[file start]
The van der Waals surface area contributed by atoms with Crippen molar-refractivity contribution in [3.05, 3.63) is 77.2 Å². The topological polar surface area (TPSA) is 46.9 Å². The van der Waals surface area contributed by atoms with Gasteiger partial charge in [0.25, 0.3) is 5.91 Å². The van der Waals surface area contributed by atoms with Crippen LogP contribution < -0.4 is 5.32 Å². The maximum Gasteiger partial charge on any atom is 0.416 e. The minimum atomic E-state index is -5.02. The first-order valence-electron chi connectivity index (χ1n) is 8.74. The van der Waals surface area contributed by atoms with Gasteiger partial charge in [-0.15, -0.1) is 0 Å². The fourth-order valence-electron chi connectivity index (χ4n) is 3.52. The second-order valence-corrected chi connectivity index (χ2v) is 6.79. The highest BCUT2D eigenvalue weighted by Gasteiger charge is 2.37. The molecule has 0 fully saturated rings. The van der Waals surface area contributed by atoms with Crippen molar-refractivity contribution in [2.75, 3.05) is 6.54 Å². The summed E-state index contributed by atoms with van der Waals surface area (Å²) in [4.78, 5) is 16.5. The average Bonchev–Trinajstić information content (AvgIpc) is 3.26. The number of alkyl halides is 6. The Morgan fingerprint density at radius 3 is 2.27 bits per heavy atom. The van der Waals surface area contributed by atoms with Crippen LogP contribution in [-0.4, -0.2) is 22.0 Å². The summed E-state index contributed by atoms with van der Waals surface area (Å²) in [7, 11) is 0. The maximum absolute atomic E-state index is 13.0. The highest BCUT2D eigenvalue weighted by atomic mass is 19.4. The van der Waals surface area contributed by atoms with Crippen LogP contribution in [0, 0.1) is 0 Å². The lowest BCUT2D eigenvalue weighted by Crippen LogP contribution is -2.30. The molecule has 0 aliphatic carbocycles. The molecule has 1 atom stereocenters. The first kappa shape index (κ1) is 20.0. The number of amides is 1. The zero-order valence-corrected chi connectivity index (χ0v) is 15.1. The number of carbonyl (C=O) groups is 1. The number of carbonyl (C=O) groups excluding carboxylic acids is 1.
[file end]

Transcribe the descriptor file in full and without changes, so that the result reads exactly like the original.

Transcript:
The van der Waals surface area contributed by atoms with Crippen molar-refractivity contribution in [3.05, 3.63) is 77.2 Å². The topological polar surface area (TPSA) is 46.9 Å². The van der Waals surface area contributed by atoms with Gasteiger partial charge in [0.25, 0.3) is 5.91 Å². The van der Waals surface area contributed by atoms with Crippen LogP contribution < -0.4 is 5.32 Å². The maximum Gasteiger partial charge on any atom is 0.416 e. The minimum atomic E-state index is -5.02. The first-order valence-electron chi connectivity index (χ1n) is 8.74. The van der Waals surface area contributed by atoms with Gasteiger partial charge in [-0.15, -0.1) is 0 Å². The fourth-order valence-electron chi connectivity index (χ4n) is 3.52. The second-order valence-corrected chi connectivity index (χ2v) is 6.79. The highest BCUT2D eigenvalue weighted by Gasteiger charge is 2.37. The molecule has 0 fully saturated rings. The van der Waals surface area contributed by atoms with Crippen molar-refractivity contribution in [2.75, 3.05) is 6.54 Å². The summed E-state index contributed by atoms with van der Waals surface area (Å²) in [4.78, 5) is 16.5. The average Bonchev–Trinajstić information content (AvgIpc) is 3.26. The number of alkyl halides is 6. The Morgan fingerprint density at radius 3 is 2.27 bits per heavy atom. The van der Waals surface area contributed by atoms with Crippen LogP contribution in [-0.4, -0.2) is 22.0 Å². The summed E-state index contributed by atoms with van der Waals surface area (Å²) in [7, 11) is 0. The maximum absolute atomic E-state index is 13.0. The highest BCUT2D eigenvalue weighted by atomic mass is 19.4. The van der Waals surface area contributed by atoms with Crippen LogP contribution in [0, 0.1) is 0 Å². The lowest BCUT2D eigenvalue weighted by Crippen LogP contribution is -2.30. The molecule has 0 aliphatic carbocycles. The molecule has 1 atom stereocenters. The first kappa shape index (κ1) is 20.0. The number of amides is 1. The zero-order valence-corrected chi connectivity index (χ0v) is 15.1. The number of carbonyl (C=O) groups is 1. The number of carbonyl (C=O) groups excluding carboxylic acids is 1.